You prepare a cappuccino with a perfect and compact foam. Then you serve it and suddenly a lot of bubbles start to appear on the surface. Has this ever happened to you?
To answer this question, we’ve carried out a few tests with the help of one of our Barista trainers and Latte Art experts, Simone Celli.
For this test he has compared:
- coffee with different roasting degrees
- coffee with different degassing times
- milk with different fat contents
- milk with different agricultural production practices
- vegetable alternatives such as soy or almond milk
Once the cappuccinos were prepared, we took a series of photos of each cup a few minutes after preparation. The images that were taken were then analyzed with a software which is able to count and measure the bubbles in the foam excluding the “micro-bubbles” not visible to the naked eye. The reference measure taken is therefore the percentage of large bubbles on the cappuccinos surface.
The tests showed that a darker roasted coffee slightly increases the creation of bubbles that tend to destroy the cappuccino foam. This is because a coffee with a darker roast produces a higher percentage of CO2 than a lighter roasted one. The same is true for fresher roasted coffees compared to those roasted a longer time ago.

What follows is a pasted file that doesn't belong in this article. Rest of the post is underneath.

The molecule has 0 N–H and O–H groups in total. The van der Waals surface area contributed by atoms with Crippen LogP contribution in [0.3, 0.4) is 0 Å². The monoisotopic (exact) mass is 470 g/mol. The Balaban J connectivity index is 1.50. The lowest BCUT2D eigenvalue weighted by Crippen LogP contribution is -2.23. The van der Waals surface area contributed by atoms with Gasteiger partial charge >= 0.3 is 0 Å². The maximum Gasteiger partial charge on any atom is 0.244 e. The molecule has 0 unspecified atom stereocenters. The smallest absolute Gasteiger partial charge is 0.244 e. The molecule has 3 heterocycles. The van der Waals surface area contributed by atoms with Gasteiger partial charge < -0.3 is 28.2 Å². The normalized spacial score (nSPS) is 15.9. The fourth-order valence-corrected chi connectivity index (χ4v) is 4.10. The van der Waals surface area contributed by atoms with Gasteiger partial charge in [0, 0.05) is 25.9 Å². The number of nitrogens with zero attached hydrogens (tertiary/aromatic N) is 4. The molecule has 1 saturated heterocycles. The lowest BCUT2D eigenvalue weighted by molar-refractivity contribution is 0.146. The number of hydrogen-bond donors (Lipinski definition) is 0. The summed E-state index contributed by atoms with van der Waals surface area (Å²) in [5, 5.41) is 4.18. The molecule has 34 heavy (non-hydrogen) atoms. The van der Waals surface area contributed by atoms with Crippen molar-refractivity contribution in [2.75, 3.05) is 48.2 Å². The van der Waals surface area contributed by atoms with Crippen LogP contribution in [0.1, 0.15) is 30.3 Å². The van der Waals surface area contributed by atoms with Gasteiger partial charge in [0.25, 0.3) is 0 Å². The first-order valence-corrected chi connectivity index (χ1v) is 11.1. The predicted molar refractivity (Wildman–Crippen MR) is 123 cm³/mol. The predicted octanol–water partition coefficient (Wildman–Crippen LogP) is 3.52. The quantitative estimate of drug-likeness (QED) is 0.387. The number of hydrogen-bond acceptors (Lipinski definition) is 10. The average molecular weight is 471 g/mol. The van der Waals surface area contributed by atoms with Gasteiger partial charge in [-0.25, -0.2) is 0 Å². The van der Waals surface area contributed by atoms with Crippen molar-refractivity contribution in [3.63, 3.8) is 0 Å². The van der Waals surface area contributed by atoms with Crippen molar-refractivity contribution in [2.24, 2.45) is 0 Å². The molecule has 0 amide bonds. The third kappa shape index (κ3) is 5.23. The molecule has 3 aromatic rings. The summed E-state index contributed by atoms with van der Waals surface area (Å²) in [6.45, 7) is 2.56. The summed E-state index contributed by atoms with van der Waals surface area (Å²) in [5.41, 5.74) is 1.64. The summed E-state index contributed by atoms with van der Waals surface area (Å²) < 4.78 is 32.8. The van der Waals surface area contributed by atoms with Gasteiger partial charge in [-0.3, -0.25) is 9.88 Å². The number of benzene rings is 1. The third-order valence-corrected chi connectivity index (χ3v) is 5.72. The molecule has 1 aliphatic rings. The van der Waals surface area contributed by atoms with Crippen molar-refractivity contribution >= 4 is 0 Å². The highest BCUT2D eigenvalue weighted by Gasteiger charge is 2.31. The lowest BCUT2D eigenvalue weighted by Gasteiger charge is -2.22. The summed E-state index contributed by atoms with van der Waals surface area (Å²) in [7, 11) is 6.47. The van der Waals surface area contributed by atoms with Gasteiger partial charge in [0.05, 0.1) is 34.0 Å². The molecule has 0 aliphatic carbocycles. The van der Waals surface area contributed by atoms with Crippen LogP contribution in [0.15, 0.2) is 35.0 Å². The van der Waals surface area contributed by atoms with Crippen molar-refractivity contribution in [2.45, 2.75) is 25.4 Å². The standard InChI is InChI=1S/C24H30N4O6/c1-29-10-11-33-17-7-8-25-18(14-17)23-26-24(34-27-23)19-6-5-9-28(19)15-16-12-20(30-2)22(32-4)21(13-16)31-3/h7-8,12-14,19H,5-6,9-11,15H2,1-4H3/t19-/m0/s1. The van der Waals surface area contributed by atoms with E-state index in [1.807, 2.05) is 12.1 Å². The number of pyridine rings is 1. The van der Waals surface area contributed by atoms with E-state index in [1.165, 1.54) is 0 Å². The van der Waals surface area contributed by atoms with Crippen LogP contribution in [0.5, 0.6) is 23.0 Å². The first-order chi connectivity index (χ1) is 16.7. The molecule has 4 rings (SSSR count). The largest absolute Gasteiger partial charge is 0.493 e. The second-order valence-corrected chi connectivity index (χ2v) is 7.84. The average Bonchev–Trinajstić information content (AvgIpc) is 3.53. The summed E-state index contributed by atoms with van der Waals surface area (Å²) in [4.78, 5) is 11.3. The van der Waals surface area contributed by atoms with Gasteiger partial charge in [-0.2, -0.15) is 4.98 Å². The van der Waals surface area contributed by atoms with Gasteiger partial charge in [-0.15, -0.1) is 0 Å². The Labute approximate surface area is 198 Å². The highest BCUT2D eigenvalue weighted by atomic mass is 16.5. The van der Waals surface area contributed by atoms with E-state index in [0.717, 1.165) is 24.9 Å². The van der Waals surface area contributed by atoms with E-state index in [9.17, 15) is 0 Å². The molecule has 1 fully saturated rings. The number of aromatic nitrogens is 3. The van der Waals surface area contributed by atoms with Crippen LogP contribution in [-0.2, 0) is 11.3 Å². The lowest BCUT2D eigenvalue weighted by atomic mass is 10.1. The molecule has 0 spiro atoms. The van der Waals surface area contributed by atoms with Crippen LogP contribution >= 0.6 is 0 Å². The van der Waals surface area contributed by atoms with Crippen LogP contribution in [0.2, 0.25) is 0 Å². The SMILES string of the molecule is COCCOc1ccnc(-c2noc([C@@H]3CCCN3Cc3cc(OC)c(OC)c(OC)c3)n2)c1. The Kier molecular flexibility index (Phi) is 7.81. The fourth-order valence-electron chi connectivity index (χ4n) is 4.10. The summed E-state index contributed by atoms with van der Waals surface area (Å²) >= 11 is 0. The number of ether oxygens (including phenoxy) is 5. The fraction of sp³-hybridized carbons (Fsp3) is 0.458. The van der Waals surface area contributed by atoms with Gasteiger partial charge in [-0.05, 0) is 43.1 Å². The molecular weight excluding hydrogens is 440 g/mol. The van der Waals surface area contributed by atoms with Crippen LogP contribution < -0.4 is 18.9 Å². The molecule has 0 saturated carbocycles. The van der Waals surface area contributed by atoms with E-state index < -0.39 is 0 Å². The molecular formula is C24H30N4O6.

ORGANIC, SKIMMED AND WHOLE FAT MILK
No differences were found between the organic and traditional milk, while the differences between skimmed milk and whole milk are clearly evident.
In fact, the skimmed milk develops three times more bubbles than the whole one. What has surprised us is that the non-homogenized milk has a greater stability than the homogenized version of the same milk. This happens because when the air is injected into the milk with the steam wand, the milk proteins (mainly casein) surround the air bubbles, protecting them, without causing them to burst.
This process leads to the creation of a microfoam, the cream of our cappuccino, which degrades over time because gravity draws the liquid coating from the surface of the bubbles making the walls thinner. These weakened micro-bubbles form larger bubbles which then collapse.
For this reason homogenized milk produces a less stable foam than a non homogenized one.
SOY MILK AND ALMOND MILK
What emerges is that much less bubbles develop in the soy cappuccino than the one with cow’s milk and the cream is much more stable. In the almond cappuccino, on the other hand, the bubbles were greater, a difference given by the nature of the proteins that help stabilize the bubbles.